How to read and write an on-chip fifo from HPS / ARM?

Yes, except that hardware changes in the FPGA aren’t really transparent to the software since you still need to run ‘sopc-create-header-files’ to extract the mapping to the FPGA resources when anything in the FPGA changes. That isn’t a big problem but the hardware to software connection still requires both paths to work right. Device tree documentation is a bit sketchy to me but I guess Altera is more centered on their FPGAs so they cover that part better than the .dtb implementation.

Hi Jambie,
i try to implement your Project-“CycloneV HPS FIFO” on the DE0 SoC board. The memory mapping from the c-file works, but when i try to send data over the lw_hps to the fpga(HPS_to_FPGA fifo), then hags the Linux completely… My (first)question is, how start you the FPGA? Did you boot the “fpga_system”.rbf with the OS, or you flash first the FPGA and than boot the OS from the SD card?

The short answer is I boot my project .RBF file from the SDcard by placing it where it will be flashed into the FPGA during system startup. You should also be able to program the FPGA after Linux is booted using the Quartus ‘Programmer’ item in the Tools menu. As I recall on my system the Linux will continue to operate after reprogramming the FPGA using the Quartus ‘Programmer’ (though it is not set up right now so I will verify that leter - but I loaded a lot of new versions during development and this is how I recall working).

To install the .RBF file on the SDcard so it boots your project file during startup you can do this. On the Cyclone V board (a DE-1 from Terasic) I normally convert the .sof file produced by the Quartus compile to a .rbf file using the File menu item named ‘Convert Programming Files’. Select .rbf file type, select ‘PPx16’ type, select your .sof file and give the .rbf file a name that is meaningful to your project.
Then copy the .rbf file onto the SDcard. I could not use an Ethernet connection due to company network restrictions so I copied the .rbf file onto a thumb-drive and copied it into my /root directory. The boot directory on the SDcard (assuming you are using Ubuntu and the default SDcard setup from the Terasic website) is in /media/root/5459-A1D621 , and the last part of that directory (the 5459-A1D621) changes when the card is rebuilt or removed without being dismounted, so just locate the latest directory under /media/root. In that directory you will find (at least on my system) the .RBF file that is loaded at startup, it should be named soc_system.rbf. Change directory to this partition on the SDcard by entering ‘cd /media/root/5459-A1D621’ (or whatever the latest name is). Save a copy of the soc_system.rbf file (so you can put it back later if you want to switch back) by copying it to a safe name, for example ‘cp soc_system.rbf ORGsoc_system.rbf’ If you copy your project .RBF file (for example myProject.rbf) into this directory you can now copy your .RBF file over the default file so your’s is the one that is loaded during startup by entering the command ‘cp myProject.rbf soc_system.rbf’ Now if you reboot your project’s .RBF file will be loaded during startup.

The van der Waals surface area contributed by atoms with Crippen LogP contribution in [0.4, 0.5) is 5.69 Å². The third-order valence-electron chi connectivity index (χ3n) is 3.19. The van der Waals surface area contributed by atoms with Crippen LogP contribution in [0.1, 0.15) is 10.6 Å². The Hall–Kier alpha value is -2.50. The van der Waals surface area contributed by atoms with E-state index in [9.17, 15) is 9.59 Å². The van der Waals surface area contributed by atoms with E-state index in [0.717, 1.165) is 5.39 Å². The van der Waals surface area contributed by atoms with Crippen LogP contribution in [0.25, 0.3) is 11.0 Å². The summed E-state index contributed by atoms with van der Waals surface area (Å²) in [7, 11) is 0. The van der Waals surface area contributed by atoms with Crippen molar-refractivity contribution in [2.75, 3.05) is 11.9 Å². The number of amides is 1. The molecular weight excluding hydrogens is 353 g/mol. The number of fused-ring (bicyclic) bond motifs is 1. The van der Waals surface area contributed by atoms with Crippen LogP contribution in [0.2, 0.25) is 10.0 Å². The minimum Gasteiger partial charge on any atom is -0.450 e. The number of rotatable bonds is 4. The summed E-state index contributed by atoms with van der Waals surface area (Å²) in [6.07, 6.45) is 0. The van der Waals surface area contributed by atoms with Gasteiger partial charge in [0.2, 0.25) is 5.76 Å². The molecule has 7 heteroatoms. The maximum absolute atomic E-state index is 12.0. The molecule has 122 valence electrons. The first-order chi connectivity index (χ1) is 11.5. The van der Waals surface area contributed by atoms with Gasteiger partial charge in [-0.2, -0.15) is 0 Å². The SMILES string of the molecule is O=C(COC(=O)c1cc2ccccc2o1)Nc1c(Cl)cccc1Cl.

I found that as long as you are not adding new hardware interfaces you should not need to recompile anything else (so you can leave your device tree and Linux files as they were and skip re-running uboot) and just rename the .rbf files as described above.

I said earlier that under Ubuntu I reprogrammed the FPGA and continued to use Linux, but I may be remembering that incorrectly (it has been a while since I did a lot of work on the DE-1 board). On the Arria 10 board I definitely reprogram and continue using the same Linux session, but configuration is a bit different there. In any case you would not be able to use the Quartus programmer, then re-start the DE-1 board and see your program since during startup it loads the soc-system.rbf file. I would expect the Linux FIFO programs to hang if run without the .RBF file that operates with them so I believe you are correct that you are not getting your program set in the FPGA as you need. The method described above should work for you.

I will take another look at the instructions in the project. I may have left out some important steps if this was not explained.

Good Luck with it!

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I want to see the quartus project files of your upload but somehow the link on filedropper is not working. Can you please share it again. I really need help. I am stuck on how to see data from FPGA onto my putty terminal. I shall highly appreciate your help.

Yes, I’ll get it uploaded again. It is inconvenient that the RocketBoards site does not store the project files, so we have to find other places then link to those.

Thank you so much. Thats so nice of you.
Yea, it is kind of upset that Rocketboard site doesn’t store the project file. But I am also thankful to you for your support and help. Will you please share the link of the upload?

I gave up on FileDropper, it looks like their business is coming to an end. I reduced the size of the Quartus project by removing the temporary and compiled files. This allows it to fit in the space Github allows. I also include the .SOF file so you can program the FPGA without having to go through build, which is good for thiose who just want to try it out first to see if the project has what they are looking for.

Good luck with your programming!